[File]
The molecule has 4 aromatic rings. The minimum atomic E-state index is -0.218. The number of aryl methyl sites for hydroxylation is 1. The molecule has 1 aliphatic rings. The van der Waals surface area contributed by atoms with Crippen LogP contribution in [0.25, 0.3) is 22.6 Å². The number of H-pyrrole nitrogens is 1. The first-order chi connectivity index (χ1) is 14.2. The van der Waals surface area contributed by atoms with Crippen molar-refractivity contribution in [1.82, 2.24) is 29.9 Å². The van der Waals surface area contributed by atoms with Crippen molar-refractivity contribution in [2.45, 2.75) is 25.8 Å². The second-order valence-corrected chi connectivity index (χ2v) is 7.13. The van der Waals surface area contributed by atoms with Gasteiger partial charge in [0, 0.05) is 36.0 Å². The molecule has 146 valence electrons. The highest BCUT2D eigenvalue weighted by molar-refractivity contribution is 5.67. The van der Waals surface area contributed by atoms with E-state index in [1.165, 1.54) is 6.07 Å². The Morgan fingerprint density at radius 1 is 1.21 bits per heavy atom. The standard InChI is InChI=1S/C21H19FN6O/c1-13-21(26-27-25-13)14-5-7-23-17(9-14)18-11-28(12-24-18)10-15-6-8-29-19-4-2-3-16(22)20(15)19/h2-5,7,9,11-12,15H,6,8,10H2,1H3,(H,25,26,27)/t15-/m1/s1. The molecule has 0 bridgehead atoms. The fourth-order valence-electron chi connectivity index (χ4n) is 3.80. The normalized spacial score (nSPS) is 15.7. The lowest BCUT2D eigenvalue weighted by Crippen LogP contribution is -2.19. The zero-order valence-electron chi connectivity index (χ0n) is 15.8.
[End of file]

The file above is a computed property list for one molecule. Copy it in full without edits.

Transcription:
The molecule has 4 aromatic rings. The minimum atomic E-state index is -0.218. The number of aryl methyl sites for hydroxylation is 1. The molecule has 1 aliphatic rings. The van der Waals surface area contributed by atoms with Crippen LogP contribution in [0.25, 0.3) is 22.6 Å². The number of H-pyrrole nitrogens is 1. The first-order chi connectivity index (χ1) is 14.2. The van der Waals surface area contributed by atoms with Crippen molar-refractivity contribution in [1.82, 2.24) is 29.9 Å². The van der Waals surface area contributed by atoms with Crippen molar-refractivity contribution in [2.45, 2.75) is 25.8 Å². The second-order valence-corrected chi connectivity index (χ2v) is 7.13. The van der Waals surface area contributed by atoms with Gasteiger partial charge in [0, 0.05) is 36.0 Å². The molecule has 146 valence electrons. The highest BCUT2D eigenvalue weighted by molar-refractivity contribution is 5.67. The van der Waals surface area contributed by atoms with E-state index in [1.165, 1.54) is 6.07 Å². The Morgan fingerprint density at radius 1 is 1.21 bits per heavy atom. The standard InChI is InChI=1S/C21H19FN6O/c1-13-21(26-27-25-13)14-5-7-23-17(9-14)18-11-28(12-24-18)10-15-6-8-29-19-4-2-3-16(22)20(15)19/h2-5,7,9,11-12,15H,6,8,10H2,1H3,(H,25,26,27)/t15-/m1/s1. The molecule has 0 bridgehead atoms. The fourth-order valence-electron chi connectivity index (χ4n) is 3.80. The normalized spacial score (nSPS) is 15.7. The lowest BCUT2D eigenvalue weighted by Crippen LogP contribution is -2.19. The zero-order valence-electron chi connectivity index (χ0n) is 15.8.